Although the Cock Lane haunting turned out to be a hoax, Johnson remained open minded about the supernatural. “If a form should appear,” he later told Boswell, “and a voice tell me that a particular man had died at a particular place, and a particular hour, a fact which I had no apprehension of, nor any means of knowing, and this fact, with all its circumstances, should afterwards be unquestionably proved, I should, in that case, be persuaded that I had supernatural intelligence imparted to me.”

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The King of Kong © Jim Naughten. Courtesy of Michael Hoppen Gallery
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geography
The Mountains of Kong: The Majestic West African Range That Never Existed
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The King of Kong © Jim Naughten. Courtesy of Michael Hoppen Gallery

If you look closely at a 19th century map of Africa, you’ll notice one major way that it differs from contemporary maps, one that has nothing to do with changing political or cartographical styles. More likely than not, it features a mountain range that no longer appears on modern maps, as WIRED explains. Because it never existed in the first place.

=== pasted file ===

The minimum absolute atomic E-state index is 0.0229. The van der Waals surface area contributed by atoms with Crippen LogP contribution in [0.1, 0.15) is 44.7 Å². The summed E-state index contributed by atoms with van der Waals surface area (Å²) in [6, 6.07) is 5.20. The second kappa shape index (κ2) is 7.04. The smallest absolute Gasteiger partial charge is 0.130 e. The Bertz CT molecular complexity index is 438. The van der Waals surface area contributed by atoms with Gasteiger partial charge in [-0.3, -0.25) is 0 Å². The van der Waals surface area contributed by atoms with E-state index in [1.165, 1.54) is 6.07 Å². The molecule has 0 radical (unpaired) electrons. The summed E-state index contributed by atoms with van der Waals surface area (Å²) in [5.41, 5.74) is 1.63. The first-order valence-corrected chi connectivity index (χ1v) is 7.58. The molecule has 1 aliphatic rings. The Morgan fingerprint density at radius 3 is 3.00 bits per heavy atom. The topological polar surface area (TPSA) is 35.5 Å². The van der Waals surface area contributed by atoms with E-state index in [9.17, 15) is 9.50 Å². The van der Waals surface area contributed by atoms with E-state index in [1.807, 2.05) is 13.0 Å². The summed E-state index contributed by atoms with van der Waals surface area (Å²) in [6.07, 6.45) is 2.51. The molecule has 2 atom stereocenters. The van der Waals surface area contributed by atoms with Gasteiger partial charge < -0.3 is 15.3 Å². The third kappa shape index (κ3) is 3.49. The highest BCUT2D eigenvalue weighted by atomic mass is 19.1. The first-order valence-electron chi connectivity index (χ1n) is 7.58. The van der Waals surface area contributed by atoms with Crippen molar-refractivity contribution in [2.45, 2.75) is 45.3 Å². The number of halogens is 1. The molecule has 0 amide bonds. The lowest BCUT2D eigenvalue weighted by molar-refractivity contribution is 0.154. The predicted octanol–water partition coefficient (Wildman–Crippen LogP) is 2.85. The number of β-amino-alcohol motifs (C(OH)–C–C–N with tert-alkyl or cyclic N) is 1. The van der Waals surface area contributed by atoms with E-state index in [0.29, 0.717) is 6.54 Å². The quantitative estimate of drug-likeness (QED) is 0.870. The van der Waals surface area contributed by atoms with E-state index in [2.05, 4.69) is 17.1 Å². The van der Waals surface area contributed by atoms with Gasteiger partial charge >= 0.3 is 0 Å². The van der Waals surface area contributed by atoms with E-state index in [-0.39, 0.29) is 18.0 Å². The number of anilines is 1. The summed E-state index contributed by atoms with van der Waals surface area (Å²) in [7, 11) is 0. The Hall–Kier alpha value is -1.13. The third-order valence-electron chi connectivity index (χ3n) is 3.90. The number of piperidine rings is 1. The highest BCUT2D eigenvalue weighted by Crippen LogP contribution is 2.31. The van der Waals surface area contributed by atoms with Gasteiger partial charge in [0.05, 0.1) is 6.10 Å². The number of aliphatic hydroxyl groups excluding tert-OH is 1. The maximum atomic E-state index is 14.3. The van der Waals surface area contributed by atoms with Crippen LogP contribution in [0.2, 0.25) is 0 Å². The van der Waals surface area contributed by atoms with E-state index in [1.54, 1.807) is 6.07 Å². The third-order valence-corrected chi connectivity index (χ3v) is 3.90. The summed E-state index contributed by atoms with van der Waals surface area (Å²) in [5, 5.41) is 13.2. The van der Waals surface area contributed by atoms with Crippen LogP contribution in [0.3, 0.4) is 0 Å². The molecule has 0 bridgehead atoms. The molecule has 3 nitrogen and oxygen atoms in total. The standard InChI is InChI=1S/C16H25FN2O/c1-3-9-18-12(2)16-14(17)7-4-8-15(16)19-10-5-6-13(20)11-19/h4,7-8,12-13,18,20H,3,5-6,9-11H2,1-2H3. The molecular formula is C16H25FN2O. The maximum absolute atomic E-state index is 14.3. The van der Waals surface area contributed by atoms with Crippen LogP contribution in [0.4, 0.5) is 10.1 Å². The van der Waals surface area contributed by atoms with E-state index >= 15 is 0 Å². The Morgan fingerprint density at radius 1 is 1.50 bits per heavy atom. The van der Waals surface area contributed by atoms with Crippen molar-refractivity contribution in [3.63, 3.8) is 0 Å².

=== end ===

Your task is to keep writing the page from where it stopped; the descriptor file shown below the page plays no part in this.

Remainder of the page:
A 19th century map of West Africa
From Milner's Descriptive Atlas, 1850

The “Mountains of Kong” appeared on almost every major commercial map of Africa in the 1800s, stretching across the western part of the continent between the Gulf of Guinea and the Niger River. This mythical east-west mountain range is now the subject of an art exhibition at London’s Michael Hoppen Gallery.

In "Mountains of Kong," stereoscopic images by artist Jim Naughten—the same format that allowed Victorians with wanderlust to feel like they’d seen the world—reveal his view of the world of wildlife that might have existed inside the imagined mountains. As the gallery describes it, “he imagines a fictitious record made for posterity and scientific purposes during an expedition of the mountain range.” We’ve reproduced the images here, but to get the full effect, you’ll have to go to the gallery in person, where you can view them in 3D with a stereoscope (like the ones you no doubt played with as a kid).

Toucans fight a snake in two almost-identical side-by-side images.
The Toucans © Jim Naughten. Courtesy of Michael Hoppen Gallery

Naughten created the images by taking two photographs for each, and moving the camera over some 3 inches for the second photo to make a stereoscopic scene. The landscapes were created by shooting images of Scottish and Welsh mountains and dioramas in natural history museums, using Photoshop to change the hues of the images to make them seem more otherworldly. His blue-and-pink-hued images depict fearsome apes, toucans sparring with snakes, jagged peaks, and other scenes that seem both plausible and fantastical at the same time.